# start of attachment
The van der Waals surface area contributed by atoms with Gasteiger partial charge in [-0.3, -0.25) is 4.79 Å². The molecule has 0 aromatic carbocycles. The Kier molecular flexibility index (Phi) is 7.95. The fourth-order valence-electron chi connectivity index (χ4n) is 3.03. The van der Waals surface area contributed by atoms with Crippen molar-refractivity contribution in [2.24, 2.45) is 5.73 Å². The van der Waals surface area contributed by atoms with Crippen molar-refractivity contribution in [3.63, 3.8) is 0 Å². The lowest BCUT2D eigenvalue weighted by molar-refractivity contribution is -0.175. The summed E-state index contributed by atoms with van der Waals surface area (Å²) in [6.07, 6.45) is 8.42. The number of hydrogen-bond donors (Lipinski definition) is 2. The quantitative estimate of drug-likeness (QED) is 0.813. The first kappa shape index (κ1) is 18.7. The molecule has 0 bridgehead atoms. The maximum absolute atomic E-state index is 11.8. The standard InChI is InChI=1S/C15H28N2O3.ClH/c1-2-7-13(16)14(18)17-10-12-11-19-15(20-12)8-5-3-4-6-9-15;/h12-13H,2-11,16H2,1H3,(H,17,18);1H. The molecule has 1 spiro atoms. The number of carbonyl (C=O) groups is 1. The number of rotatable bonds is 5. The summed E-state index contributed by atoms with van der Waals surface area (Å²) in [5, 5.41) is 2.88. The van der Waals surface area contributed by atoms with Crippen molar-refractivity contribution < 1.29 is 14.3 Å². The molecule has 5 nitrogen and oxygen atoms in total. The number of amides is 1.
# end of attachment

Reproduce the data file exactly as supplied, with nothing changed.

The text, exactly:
The van der Waals surface area contributed by atoms with Gasteiger partial charge in [-0.3, -0.25) is 4.79 Å². The molecule has 0 aromatic carbocycles. The Kier molecular flexibility index (Phi) is 7.95. The fourth-order valence-electron chi connectivity index (χ4n) is 3.03. The van der Waals surface area contributed by atoms with Crippen molar-refractivity contribution in [2.24, 2.45) is 5.73 Å². The van der Waals surface area contributed by atoms with Crippen molar-refractivity contribution in [3.63, 3.8) is 0 Å². The lowest BCUT2D eigenvalue weighted by molar-refractivity contribution is -0.175. The summed E-state index contributed by atoms with van der Waals surface area (Å²) in [6.07, 6.45) is 8.42. The number of hydrogen-bond donors (Lipinski definition) is 2. The quantitative estimate of drug-likeness (QED) is 0.813. The first kappa shape index (κ1) is 18.7. The molecule has 0 bridgehead atoms. The maximum absolute atomic E-state index is 11.8. The standard InChI is InChI=1S/C15H28N2O3.ClH/c1-2-7-13(16)14(18)17-10-12-11-19-15(20-12)8-5-3-4-6-9-15;/h12-13H,2-11,16H2,1H3,(H,17,18);1H. The molecule has 1 spiro atoms. The number of carbonyl (C=O) groups is 1. The number of rotatable bonds is 5. The summed E-state index contributed by atoms with van der Waals surface area (Å²) in [5, 5.41) is 2.88. The van der Waals surface area contributed by atoms with Crippen molar-refractivity contribution < 1.29 is 14.3 Å². The molecule has 5 nitrogen and oxygen atoms in total. The number of amides is 1.